One opened, more to go... Operation Clambake present:

OC News 2007

This is an archive of news related to Operation Clambake and/or it's author(s). Other news about the controversial fight against the atrocities done by the Cult of Scientology can be found on the newsgroup alt.religion.scientology or Operation Clambake Message Board.

November 17 2007

Poster debate Dublin - Scientology

The author of Operation Clambake attended a debate on Scientology at the University College Dublin as part of 153rd Session of The College Debating Union arranged by The Literary and Historical Society. Other attendees was:

The Church of Scientology was supposed to be represented by Gerard Ryan, Director and member of Church of Scientology Mission of Dublin Ltd., but he chickened out in the last minute.

Recordings from the debate available here.

University College Dublin
August 12 2007

Daytona Beach facsimile The AP article with links to Operation Clambake is starting to get picked up by many media, today it was printed in The Daytone Beach News-Journal and possibly many more. Click image to see scan of full article.

It's also online several places:

August 8 2007


Author of Operation Clambake interviewed in an article by Associated Press titled "Scientologists find unlikely allies in other faiths":


Those who doubt the Church of Scientology - and there are many - see something more sinister at play. One of the loudest such voices is a man in Tananger, Norway - Andreas Heldal-Lund - whose anti-Scientology Web site airs all sorts of claims about the church.

Heldal-Lund says most faith leaders see Scientology as incompatible with their beliefs and voicing acceptance for their programs as bad. He said most Scientologists are good people with good intentions, but its leaders simply want to expand their reach and buy credibility.

"People need to understand that this is used deliberately by the management of Scientology to get a foothold," he said. "They are good at infiltrating. They are good at luring people."

August 7 2007

Operation Clambake #1 on

Operation Clambake is number one on Google!

August 6 2007


The author of Operation Clambake was interviewed by Mina on NRK P2 today. Listen here (from Norwegian national radio). Watch this space, more might come...

May 20 2007


Scotland on Sunday mentiones Operation Clambake in the article "Cult or cure?":


Even in the 1950s, the American magazine New Republic described Dianetics, a key part of the Scientology creed, as a "bold and immodest mixture of complete nonsense and perfectly reasonable common sense, taken from long acknowledged findings and disguised and distorted by a crazy, newly invented terminology".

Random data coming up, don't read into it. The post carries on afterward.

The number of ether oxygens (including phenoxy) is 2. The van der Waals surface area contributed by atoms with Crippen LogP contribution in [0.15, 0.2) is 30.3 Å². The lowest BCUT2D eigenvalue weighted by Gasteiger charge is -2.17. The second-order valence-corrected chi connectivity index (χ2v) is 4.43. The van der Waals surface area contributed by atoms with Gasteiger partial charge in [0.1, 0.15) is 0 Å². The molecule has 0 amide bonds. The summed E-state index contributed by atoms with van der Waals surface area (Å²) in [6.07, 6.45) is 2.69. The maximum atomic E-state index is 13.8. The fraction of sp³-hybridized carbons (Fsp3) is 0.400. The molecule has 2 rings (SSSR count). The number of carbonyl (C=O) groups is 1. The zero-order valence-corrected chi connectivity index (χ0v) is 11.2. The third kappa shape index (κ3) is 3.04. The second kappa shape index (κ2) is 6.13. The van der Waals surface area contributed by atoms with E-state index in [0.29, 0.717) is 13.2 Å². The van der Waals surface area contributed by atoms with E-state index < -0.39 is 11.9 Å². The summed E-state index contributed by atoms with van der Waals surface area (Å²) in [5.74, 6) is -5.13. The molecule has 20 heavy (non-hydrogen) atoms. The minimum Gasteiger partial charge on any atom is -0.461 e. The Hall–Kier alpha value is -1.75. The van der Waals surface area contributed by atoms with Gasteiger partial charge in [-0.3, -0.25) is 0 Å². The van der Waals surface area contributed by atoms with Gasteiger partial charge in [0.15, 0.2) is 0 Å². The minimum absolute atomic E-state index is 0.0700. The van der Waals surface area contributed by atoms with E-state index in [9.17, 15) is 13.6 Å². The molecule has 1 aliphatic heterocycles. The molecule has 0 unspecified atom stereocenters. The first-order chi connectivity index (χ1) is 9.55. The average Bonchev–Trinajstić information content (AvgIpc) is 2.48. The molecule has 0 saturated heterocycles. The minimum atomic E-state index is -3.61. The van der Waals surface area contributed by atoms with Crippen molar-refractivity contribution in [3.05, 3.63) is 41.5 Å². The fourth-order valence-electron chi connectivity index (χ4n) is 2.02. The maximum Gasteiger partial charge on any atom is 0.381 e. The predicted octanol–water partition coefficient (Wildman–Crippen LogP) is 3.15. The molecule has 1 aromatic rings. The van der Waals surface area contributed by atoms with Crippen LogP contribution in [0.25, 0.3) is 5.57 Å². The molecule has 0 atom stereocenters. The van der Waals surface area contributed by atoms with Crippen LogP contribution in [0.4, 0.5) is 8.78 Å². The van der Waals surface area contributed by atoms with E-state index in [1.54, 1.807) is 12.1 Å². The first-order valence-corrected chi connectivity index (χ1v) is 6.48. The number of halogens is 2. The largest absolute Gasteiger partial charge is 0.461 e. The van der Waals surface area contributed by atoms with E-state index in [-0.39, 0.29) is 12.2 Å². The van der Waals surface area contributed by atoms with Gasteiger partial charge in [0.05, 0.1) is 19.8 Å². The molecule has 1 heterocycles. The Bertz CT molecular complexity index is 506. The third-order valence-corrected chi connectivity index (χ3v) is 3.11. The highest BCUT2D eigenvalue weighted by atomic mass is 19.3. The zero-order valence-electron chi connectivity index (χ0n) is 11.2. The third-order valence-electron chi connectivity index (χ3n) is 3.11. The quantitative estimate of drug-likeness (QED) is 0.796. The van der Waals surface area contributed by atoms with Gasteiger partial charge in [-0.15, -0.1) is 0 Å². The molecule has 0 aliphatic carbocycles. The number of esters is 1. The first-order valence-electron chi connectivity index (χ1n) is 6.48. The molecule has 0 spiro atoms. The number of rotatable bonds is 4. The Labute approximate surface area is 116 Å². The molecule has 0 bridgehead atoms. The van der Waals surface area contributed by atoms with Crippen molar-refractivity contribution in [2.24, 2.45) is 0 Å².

Today, the anti-sect website Operation Clambake labels Scientology "a vicious and dangerous cult that masquerades as a religion". There have been persistent claims that members have been subject to psychological manipulation and that strong steps are taken against those who criticise or disown Scientology.

Ian Howarth, founder of the Cult Information Centre, has been a longstanding critic. "Scientology is a multimillion-dollar empire and operates all over the world," he said. "I often quote Judge Latey of the High Court of Justice who in 1984 characterised the Church of Scientology as 'corrupt, immoral sinister and dangerous'."

May 16 2007

Spiegel Online

Article in SpiegelOnline titled "Scientology stellt BBC-Reporter im Internet bloß" includes an interview with the creator of Operation Clambake:

Quote 1:

Die neue Strategie: Angriff

Scientology nutzt das Internet geschickt, um die eigene Sicht der Dinge zu transportieren. Reporter Sweeney hat das am eigenen Leib erfahren: "Das Schlachtfeld ist YouTube, Scientologys Waffe ist der Clip, wo ich die Fassung verliere", schreibt er in seinem Blog und fährt fort: "Scientology hat schon viele Schlachten ausgetragen, um ihre Geheimnisse aus dem Netz zu tilgen. Jetzt nutzen sie es, um meine Recherche anzugreifen."

Diese neue Strategie beobachtet auch der norwegische Scientology-Kritiker Andreas Heldal-Lund. Er veröffentlicht seit Jahren interne Scientology-Dokumente im Internet. Vor vier Jahren ließ die Organisation Heldal-Lunds Seiten aus dem Google-Index entfernen. Vorwurf: Urheberrechtsverletzung.